Here is a recipe you can use for all of the pumpkin seeds you took out of your jack-o-lanterns.

Soaked and Roasted Pumpkin Seeds
Pumpkin Seeds
4 c Water
1 T Salt
1-3 Tbs olive oil or melted coconut oil
Spices of your choice (see spice options below for ideas)
Soak: Take your clean pumpkin seeds and place in a bowl. Cover the seeds with warm water and a bit of salt. (Use as much water and salt ratios as needed to cover the seeds.) Let seeds sit at room temperature for 24 hours.
Drain: Drain the water from the pumpkin seeds and allow the seeds to dry on a baking sheet for a few hours. Alternatively you can just cook your seeds for 5-10 minutes in a 300 degree oven before moving on to the roasting part.
Roast: Toss seeds in oil and spices of your choice. Lay seeds on a baking sheet in a thin layer. Roast seeds at 300 degrees for 20-30 minutes. Stir every 10 min.

Spice Options:
Cayenne and salt
Cinnamon, nutmeg, ginger
Chili powder, lime zest and salt
Paprika, sage, thyme and salt
Try whatever you like!


Tuesday, October 15, 2013

Say Goodnight to Your Garden!

 Say goodnight to your garden, not put your child to bed in the garden.

Your garden has been working hard all year, and so have you! With the chilly weather closing in, you should begin to put your garden to bed for the winter. Your plants will naturally pause their growth - because of the cold temperatures and less light - but we need to make sure that they do not stop growing forever! If you cannot start putting your garden to bed right away, use old sheets or bedspreads to cover your plants. This will help protect unharvested food from nighttime frosts until you can start taking care of the following:

Vegetable Gardens
Your root/bulb vegetables - such as carrots, garlic, horseradish, leeks, parsnips, radishes, and turnips - can be left in your garden for harvesting in the early winter. Mark where each plant is located so that you can find them easily in the snow. Plus, if you cover the ground with a layer of mulch, it will keep the ground thawed so you aren't breaking out the pick axes to harvest your food.
Pull up your tomato, pea, bean, and squash plants. If your plant is not diseased, compost it. If the plant is diseased, then burn them or dispose of them separately.

Cover your strawberries with a layer of straw (or hay.) Maybe this is how they got their name?
Prune your raspberry and blackberry plants. Leave approximately six of the strongest brown canes for every square foot of your rows.

If they are perennials, cut them back. Most herbs can stay in the ground through the winter. If you would still like to enjoy your annuals, dig them up, put them in a pot, and bring them inside!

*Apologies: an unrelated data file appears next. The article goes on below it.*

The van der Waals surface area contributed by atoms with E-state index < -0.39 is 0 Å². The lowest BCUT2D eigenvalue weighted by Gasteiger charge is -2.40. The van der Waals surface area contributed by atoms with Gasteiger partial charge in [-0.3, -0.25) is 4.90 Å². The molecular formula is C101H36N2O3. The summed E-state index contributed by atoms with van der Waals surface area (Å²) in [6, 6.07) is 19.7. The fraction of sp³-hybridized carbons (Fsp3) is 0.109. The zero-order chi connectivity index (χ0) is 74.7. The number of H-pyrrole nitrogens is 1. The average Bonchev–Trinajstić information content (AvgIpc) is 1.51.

Trees and Shrubs
Prune your trees, if needed, making sure to remove broken limbs with a clean cut near the trunk of the tree. Protect the small plants by surrounding them with snow fencing.
Don't Forget Your Tools!
Empty out your containers to prevent them from cracking. Store upside down.
Drain your hoses and move them inside your garage; you don't want to be getting mad at kids for cracking one because they stepped on the hose when you left it out! Store the hose attachments and sprinkler parts in a bucket in your garage.
Empty the fuel tanks to your lawn mowers and other power equipments. Read the manuals provided to you for more instructions.
Scrub your tools and put them away. Rub some vegetable oil on your tools to keep them from rusting.

Prepare Yourself For Next Spring
Continue mowing your lawn for as long as it grows! If the grass gets too long, and then snow comes, you may get brown patches next spring.
Rake your leaves up. If you put them into small piles, and then mow over them, you can create mulch to use on your gardens.
Cover your compost pile with plastic, or a thick layer of straw, before the snow comes.
Till the soil to expose insects who are trying to make their winter homes in your garden. This will reduce pest problems next spring.
Remove all of the weeds. If you have an area conquered by weeds, cover it with black plastic so that any baby weeds that will try to grow will die before the spring.
Add layers of compost, leaves, or manure on your gardens. If your garden needs it, gently till in some lime as well.

I hope that you are all able to preserve the gardens you have been working hard to upkeep through the warm seasons. Take a break for the holidays and say, "goodnight," to your garden!


Thursday, August 15, 2013

Cool as a Lemon Cucumber

Cucumbers seem to be one of those vegetables that always do well for us. In the past we have grown  many varieties with success. This year we might have found a new front runner for coolest cucumber in the garden.
Lemon cucumbers with crookneck squash
For the first time we are growing lemon cucumbers and we are big fans. The name comes from their round shape and yellowish color. We can't tell a big difference in flavor from our other favorite variety the double yield. You might wonder why you would want a cucumber that is smaller than others and doesn't taste different. Here are a few reasons we like them.

  • They are very prolific. I think we are getting more cucumbers from the lemon cucumber than the double yield.
  • They are unique. Not everyone has them. They might be good for those of you that want to sell unique products at farmers markets. It's fun to give them away to neighbors and have them rave about how interesting they are.
  • Our kids like to eat them like apples so they are eating more of them.

What new vegetable varieties are you growing this year that we need to try?